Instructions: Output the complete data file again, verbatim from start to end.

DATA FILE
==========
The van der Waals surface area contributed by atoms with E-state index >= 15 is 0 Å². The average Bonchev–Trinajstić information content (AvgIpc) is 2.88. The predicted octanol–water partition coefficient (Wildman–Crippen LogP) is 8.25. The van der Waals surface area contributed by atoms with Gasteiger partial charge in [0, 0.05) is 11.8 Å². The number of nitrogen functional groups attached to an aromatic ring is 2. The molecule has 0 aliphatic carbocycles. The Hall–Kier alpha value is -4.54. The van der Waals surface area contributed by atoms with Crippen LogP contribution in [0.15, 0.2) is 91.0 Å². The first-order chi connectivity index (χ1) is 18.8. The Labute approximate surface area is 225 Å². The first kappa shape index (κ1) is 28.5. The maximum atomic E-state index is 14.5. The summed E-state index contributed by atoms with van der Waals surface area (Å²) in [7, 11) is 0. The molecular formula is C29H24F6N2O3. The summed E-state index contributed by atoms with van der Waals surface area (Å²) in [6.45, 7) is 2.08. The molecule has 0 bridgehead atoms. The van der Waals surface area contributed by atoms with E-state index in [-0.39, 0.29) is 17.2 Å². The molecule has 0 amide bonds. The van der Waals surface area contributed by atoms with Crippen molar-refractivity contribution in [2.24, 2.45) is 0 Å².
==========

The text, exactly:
The van der Waals surface area contributed by atoms with E-state index >= 15 is 0 Å². The average Bonchev–Trinajstić information content (AvgIpc) is 2.88. The predicted octanol–water partition coefficient (Wildman–Crippen LogP) is 8.25. The van der Waals surface area contributed by atoms with Gasteiger partial charge in [0, 0.05) is 11.8 Å². The number of nitrogen functional groups attached to an aromatic ring is 2. The molecule has 0 aliphatic carbocycles. The Hall–Kier alpha value is -4.54. The van der Waals surface area contributed by atoms with Crippen LogP contribution in [0.15, 0.2) is 91.0 Å². The first-order chi connectivity index (χ1) is 18.8. The Labute approximate surface area is 225 Å². The first kappa shape index (κ1) is 28.5. The maximum atomic E-state index is 14.5. The summed E-state index contributed by atoms with van der Waals surface area (Å²) in [7, 11) is 0. The molecular formula is C29H24F6N2O3. The summed E-state index contributed by atoms with van der Waals surface area (Å²) in [6.45, 7) is 2.08. The molecule has 0 bridgehead atoms. The van der Waals surface area contributed by atoms with E-state index in [-0.39, 0.29) is 17.2 Å². The molecule has 0 amide bonds. The van der Waals surface area contributed by atoms with Crippen molar-refractivity contribution in [2.24, 2.45) is 0 Å².